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Unsupervised Sound Separation Using Mixture Invariant Training
Scott Wisdom · Efthymios Tzinis · Hakan Erdogan · Ron Weiss · Kevin Wilson · John R. Hershey

Mon Dec 07 07:00 PM -- 07:10 PM (PST) @ Orals & Spotlights: Language/Audio Applications

In recent years, rapid progress has been made on the problem of single-channel sound separation using supervised training of deep neural networks. In such supervised approaches, a model is trained to predict the component sources from synthetic mixtures created by adding up isolated ground-truth sources. Reliance on this synthetic training data is problematic because good performance depends upon the degree of match between the training data and real-world audio, especially in terms of the acoustic conditions and distribution of sources. The acoustic properties can be challenging to accurately simulate, and the distribution of sound types may be hard to replicate. In this paper, we propose a completely unsupervised method, mixture invariant training (MixIT), that requires only single-channel acoustic mixtures. In MixIT, training examples are constructed by mixing together existing mixtures, and the model separates them into a variable number of latent sources, such that the separated sources can be remixed to approximate the original mixtures. We show that MixIT can achieve competitive performance compared to supervised methods on speech separation. Using MixIT in a semi-supervised learning setting enables unsupervised domain adaptation and learning from large amounts of real-world data without ground-truth source waveforms. In particular, we significantly improve reverberant speech separation performance by incorporating reverberant mixtures, train a speech enhancement system from noisy mixtures, and improve universal sound separation by incorporating a large amount of in-the-wild data.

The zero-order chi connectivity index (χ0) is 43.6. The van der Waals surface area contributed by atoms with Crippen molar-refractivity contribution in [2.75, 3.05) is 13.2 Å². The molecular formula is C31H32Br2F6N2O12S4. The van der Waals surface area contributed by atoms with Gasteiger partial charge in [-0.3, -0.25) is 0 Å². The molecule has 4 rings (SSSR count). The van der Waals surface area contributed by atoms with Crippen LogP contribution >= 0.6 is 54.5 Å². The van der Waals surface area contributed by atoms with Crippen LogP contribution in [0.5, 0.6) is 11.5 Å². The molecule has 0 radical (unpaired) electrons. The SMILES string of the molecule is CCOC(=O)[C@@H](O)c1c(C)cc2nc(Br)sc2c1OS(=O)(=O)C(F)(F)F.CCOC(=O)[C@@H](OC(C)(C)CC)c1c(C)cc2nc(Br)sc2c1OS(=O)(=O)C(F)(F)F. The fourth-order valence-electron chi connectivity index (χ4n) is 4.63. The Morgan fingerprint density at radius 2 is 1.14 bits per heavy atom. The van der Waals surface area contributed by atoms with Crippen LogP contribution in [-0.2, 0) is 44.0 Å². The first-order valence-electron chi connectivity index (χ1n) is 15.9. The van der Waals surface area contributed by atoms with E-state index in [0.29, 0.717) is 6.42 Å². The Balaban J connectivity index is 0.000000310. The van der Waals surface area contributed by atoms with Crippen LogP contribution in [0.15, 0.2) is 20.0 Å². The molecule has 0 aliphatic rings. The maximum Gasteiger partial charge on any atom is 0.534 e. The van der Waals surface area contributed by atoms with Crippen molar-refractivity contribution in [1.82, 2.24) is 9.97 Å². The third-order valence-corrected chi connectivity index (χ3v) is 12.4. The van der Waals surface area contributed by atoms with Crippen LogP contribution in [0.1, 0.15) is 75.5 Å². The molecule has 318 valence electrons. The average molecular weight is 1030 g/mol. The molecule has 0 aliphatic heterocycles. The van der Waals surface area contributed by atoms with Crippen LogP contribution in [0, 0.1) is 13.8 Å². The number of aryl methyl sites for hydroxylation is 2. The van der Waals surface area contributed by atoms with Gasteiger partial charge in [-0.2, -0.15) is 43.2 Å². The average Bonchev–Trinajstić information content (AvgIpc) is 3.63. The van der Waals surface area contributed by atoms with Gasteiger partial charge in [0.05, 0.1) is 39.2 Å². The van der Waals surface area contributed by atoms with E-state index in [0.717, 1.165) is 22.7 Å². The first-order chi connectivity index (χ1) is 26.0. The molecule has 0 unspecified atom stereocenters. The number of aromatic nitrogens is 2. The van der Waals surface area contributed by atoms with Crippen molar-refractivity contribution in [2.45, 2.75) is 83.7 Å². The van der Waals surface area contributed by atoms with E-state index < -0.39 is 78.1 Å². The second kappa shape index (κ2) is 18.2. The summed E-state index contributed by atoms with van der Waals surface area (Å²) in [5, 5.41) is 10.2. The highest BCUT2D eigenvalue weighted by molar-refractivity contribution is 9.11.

Author Information

Scott Wisdom (Google)
Efthymios Tzinis (University of Illinois at Urbana-Champaign)

Efthymios Tzinis is a PhD candidate in the Computer Science (CS) department at the University of Illinois Urbana-Champaign (UIUC) under the supervision of Prof. Paris Smaragdis. He is also working part-time as a student researcher for Google AI perception. His current research focuses on utilizing neural networks towards more generalizable and robust audio source separation. He is particularly interested in unsupervised ways of learning directly from mixtures of audio signals as well as making source separation neural architectures accessible for everyone. Efthymios also holds a diploma (Bachelor and MEng equivalent) in Electrical and Computer Engineering (ECE) from the National Technical University of Athens (NTUA). In his thesis, he investigated how nonlinear recurrence information from the phase space of phonemes and manifold learning could be utilized towards more efficient speech emotion recognition.

Hakan Erdogan (Google)
Ron Weiss (Google)
Kevin Wilson (Google)
John R. Hershey (Google)

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